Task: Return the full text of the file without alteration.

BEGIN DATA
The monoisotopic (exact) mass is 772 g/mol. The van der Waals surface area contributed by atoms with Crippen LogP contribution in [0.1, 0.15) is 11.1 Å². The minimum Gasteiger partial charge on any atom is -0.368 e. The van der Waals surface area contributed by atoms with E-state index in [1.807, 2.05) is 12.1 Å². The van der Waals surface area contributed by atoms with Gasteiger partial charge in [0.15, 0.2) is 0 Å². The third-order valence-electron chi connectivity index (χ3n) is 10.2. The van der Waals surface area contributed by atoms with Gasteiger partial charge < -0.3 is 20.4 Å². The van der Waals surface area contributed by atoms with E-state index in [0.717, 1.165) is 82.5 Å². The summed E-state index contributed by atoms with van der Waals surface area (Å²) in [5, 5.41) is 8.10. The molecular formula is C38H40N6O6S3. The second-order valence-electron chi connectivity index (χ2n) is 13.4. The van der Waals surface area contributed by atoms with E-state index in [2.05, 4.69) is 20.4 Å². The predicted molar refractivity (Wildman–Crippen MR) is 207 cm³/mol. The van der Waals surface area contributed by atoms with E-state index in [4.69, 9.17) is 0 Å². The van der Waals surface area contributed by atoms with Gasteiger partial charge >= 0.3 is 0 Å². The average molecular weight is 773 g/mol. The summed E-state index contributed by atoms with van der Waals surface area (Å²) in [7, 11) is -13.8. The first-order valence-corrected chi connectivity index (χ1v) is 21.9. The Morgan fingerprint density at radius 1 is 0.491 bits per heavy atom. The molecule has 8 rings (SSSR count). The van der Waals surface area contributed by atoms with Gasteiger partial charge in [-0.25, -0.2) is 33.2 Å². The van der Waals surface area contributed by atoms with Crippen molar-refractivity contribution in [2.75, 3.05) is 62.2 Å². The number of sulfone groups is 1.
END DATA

The monoisotopic (exact) mass is 772 g/mol. The van der Waals surface area contributed by atoms with Crippen LogP contribution in [0.1, 0.15) is 11.1 Å². The minimum Gasteiger partial charge on any atom is -0.368 e. The van der Waals surface area contributed by atoms with E-state index in [1.807, 2.05) is 12.1 Å². The van der Waals surface area contributed by atoms with Gasteiger partial charge in [0.15, 0.2) is 0 Å². The third-order valence-electron chi connectivity index (χ3n) is 10.2. The van der Waals surface area contributed by atoms with Gasteiger partial charge < -0.3 is 20.4 Å². The van der Waals surface area contributed by atoms with E-state index in [0.717, 1.165) is 82.5 Å². The summed E-state index contributed by atoms with van der Waals surface area (Å²) in [5, 5.41) is 8.10. The molecular formula is C38H40N6O6S3. The second-order valence-electron chi connectivity index (χ2n) is 13.4. The van der Waals surface area contributed by atoms with E-state index in [2.05, 4.69) is 20.4 Å². The predicted molar refractivity (Wildman–Crippen MR) is 207 cm³/mol. The van der Waals surface area contributed by atoms with E-state index in [4.69, 9.17) is 0 Å². The van der Waals surface area contributed by atoms with Gasteiger partial charge >= 0.3 is 0 Å². The average molecular weight is 773 g/mol. The summed E-state index contributed by atoms with van der Waals surface area (Å²) in [7, 11) is -13.8. The first-order valence-corrected chi connectivity index (χ1v) is 21.9. The Morgan fingerprint density at radius 1 is 0.491 bits per heavy atom. The molecule has 8 rings (SSSR count). The van der Waals surface area contributed by atoms with Gasteiger partial charge in [-0.25, -0.2) is 33.2 Å². The van der Waals surface area contributed by atoms with Crippen molar-refractivity contribution in [2.75, 3.05) is 62.2 Å². The number of sulfone groups is 1.